The Hawai`i Superferry was sailing under a facade of success in the summer of 2008 — boasting of record ridership — but it had already begun to shortchange the state on its monthly fees, according to an Associated Press review of Department of Transportation records.

The company's inability to pay fully in July indicates it was in troubled waters nine months before the Hawai`i Supreme Court decision widely blamed for the ferry's closure came in March, 2009. The court overturned a state law that allowed the Superferry to operate while an environmental impact statement was being conducted.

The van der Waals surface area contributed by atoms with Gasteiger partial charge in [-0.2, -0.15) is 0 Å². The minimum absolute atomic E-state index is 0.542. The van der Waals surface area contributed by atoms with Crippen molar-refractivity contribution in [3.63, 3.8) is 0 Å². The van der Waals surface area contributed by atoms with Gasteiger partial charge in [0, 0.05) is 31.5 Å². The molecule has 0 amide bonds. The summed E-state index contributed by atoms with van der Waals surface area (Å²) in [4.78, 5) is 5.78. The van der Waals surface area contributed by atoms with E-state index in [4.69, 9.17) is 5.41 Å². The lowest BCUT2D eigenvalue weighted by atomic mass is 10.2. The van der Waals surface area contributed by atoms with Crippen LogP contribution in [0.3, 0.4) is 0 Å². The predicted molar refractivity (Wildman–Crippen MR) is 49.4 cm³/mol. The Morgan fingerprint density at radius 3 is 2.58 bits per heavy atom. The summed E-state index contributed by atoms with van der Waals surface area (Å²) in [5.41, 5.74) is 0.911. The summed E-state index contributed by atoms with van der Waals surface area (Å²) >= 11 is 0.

Two months later, the $300 million Superferry — which had as its large ambition changing the way residents and visitors traveled between the state's four major islands — filed for bankruptcy.

Following months of low booking numbers, extensive legal wranglings and Kaua`i protesters who rode kayaks and surfboards to prevent the Superferry from landing, the ferry company ran out of money.

Neither the company nor the state had disclosed that the ferry service couldn't make its required payments until the the DOT released the Superferry's payment records at the AP's request.
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